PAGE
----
Suitable photoinitiators include, but are not limited to, benzophenone, ortho- and para-methoxybenzophenone, dimethylbenzophenone, dimethoxybenzophenone, diphenoxybenzophenone, acetophenone, o-methoxy-acetophenone, acenaphthenequinone, methyl ethyl ketone, valerophenone, hexanophenone, alpha-phenylbutyrophenone, p-morpholinopropiophenone, dibenzosuberone, 4-morpholinobenzophonone, benzoin, benzoin methyl ether, 3-o-morpholinodeoxybenzoin, p-diacetylbenzene benzene, 4-aminobenzophenone, 4′-methoxyacetophenone, alpha-tetralone, 9-acetyl-phenanthrene, 2-acetyl-phenanthrene, 10-thioxanthenone, 3-acetyl-phenanthrene, 3-acetylindole, 9-fluorenone, 1-indanone, 1,3,5-triacetylbenzene, thioxanthen-9-one, xanthene-9-one, 7-H-benz[de]anthracen-7-one, benzoin tetrahydrophyranyl ether, 4,4′-bis (dimethylamino)-benzophenone, 1′-acetonaphthone, 2′acetonaphthone, acetonaphthone and 2,3-butanedione, benz[a]anthracene-7,12-dione, 2,2-dimethoxy-2-phenylaceto-phenone, alpha, alpha-diethoxy-acetophenone, alpha, alpha-dibutoxy-acetophenone, anthraquinone, isopropylthioxanthone and the like. Polymeric initiators include poly(ethylene/carbon monoxide), oligo[2-hydroxy-2-methyl-1-[4-(1-methylvinyl) -phenyl]propanone], polymethylvinyl ketone, and polyvinylaryl ketones. Use of a photoinitiator is preferable in combination with UV irradiation because it generally provides faster and more efficient crosslinking.
Preferred photoinitiators that are commercially available include benzophenone, anthrone, xanthone, and others, the Irgacure™ series of photoinitiators from Ciba-Geigy Corp., including 2,2-dimethoxy-2-phenylacetophenone (Irgacure™ 651); 1-hydroxycyclohexylphenyl ketone (Irgacure™ 184) and 2-methyl-1-[4-(methylthio) phenyl]-2-moropholino propan-1-one (Irgacure™ 907). The most preferred photoinitiators will have low migration from the formulated resin, as well as a low vapor pressure at extrusion temperatures and sufficient solubility in the polymer or polymer blends to yield good crosslinking efficiency. The vapor pressure and solubility, or polymer compatibility, of many familiar photoinitiators can be easily improved if the photoinitiator is derivatized. The derivatized photoinitiators include, for example, higher molecular weight derivatives of benzophenone, such as 4-phenylbenzophenone, 4-allyloxybenzophenone, allyloxybenzophenone, 4-dodecyloxybenzophenone and the like. The photoinitiator can be covalently bonded to (B). The most preferred photoinitiators will, therefore, be substantially non-migratory from the packaging structure.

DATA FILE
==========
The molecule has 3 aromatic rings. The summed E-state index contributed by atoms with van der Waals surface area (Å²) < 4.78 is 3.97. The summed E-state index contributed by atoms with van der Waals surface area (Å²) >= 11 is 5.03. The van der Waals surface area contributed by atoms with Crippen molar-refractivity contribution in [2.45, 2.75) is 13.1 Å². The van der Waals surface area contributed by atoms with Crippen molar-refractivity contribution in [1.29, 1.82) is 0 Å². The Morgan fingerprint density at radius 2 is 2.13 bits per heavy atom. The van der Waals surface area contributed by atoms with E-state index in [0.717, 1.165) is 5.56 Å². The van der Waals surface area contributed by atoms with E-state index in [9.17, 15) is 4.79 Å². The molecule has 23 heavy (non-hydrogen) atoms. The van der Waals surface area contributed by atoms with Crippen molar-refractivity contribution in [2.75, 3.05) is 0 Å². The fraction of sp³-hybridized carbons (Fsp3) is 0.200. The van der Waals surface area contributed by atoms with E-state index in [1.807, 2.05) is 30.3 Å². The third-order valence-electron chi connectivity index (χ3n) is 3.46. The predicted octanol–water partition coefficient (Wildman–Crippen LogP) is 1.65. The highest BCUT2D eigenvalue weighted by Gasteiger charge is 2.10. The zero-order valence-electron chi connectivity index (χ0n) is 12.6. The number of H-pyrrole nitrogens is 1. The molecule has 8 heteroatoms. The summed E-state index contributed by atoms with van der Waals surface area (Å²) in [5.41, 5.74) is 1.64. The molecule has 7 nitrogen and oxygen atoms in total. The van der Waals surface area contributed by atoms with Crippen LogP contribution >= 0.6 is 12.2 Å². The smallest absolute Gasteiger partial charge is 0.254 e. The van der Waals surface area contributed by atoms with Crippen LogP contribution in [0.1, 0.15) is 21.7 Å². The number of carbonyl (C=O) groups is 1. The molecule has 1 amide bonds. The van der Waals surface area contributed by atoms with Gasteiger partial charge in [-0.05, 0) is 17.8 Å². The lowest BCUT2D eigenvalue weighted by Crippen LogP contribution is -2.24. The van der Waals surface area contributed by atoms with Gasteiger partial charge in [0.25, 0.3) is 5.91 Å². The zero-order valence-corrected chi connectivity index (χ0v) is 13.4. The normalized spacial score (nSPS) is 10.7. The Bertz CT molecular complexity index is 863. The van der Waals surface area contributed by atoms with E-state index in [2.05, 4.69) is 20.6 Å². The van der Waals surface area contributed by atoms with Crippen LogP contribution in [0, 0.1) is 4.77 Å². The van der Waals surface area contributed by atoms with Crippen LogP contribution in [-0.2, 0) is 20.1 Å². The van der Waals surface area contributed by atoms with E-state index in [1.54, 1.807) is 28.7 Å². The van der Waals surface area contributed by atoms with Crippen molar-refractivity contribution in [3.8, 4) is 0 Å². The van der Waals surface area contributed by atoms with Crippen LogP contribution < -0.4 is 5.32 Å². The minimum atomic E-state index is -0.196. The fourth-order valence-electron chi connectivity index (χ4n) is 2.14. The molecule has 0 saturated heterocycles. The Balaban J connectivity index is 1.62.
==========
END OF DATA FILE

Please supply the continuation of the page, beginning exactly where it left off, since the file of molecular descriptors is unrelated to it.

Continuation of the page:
The photoinitiator is added in a concentration of from 0 to about 3 weight percent, preferably 0.1 to 2 weight percent of (B).
Crosslinking can also be performed by the use of a chemical crosslinking agent comprising peroxides, amines and silanes.
With chemical crosslinking, (B) is prepared for use by forming a substantially uniform or homogenous blend of (B) with a crosslinking agent. Each of the chemical crosslinking agents are described in more detail below. Typically, the blend of (B) and the crosslinking agent are prepared by dry blending solid state forms of (B) and the crosslinking agent, i.e., in powder form. However, the blend may be prepared using any of the techniques known in the art for preparing a simple blend, such as preparing a blend from the components in liquid form, sorbed in inert powdered support and by preparing coated pellets, and the like.
Thermally activatable crosslinking agents useful in the invention include any of the free radical generating chemicals known in the art. Such chemicals when exposed to heat decompose to form at least one, and typically two or more free radicals to affect crosslinking. Any of the crosslinking agents known in the art may be used in accordance with the present invention, but preferably the crosslinking agent is an organic crosslinking agent comprising organic peroxides, amines and silanes.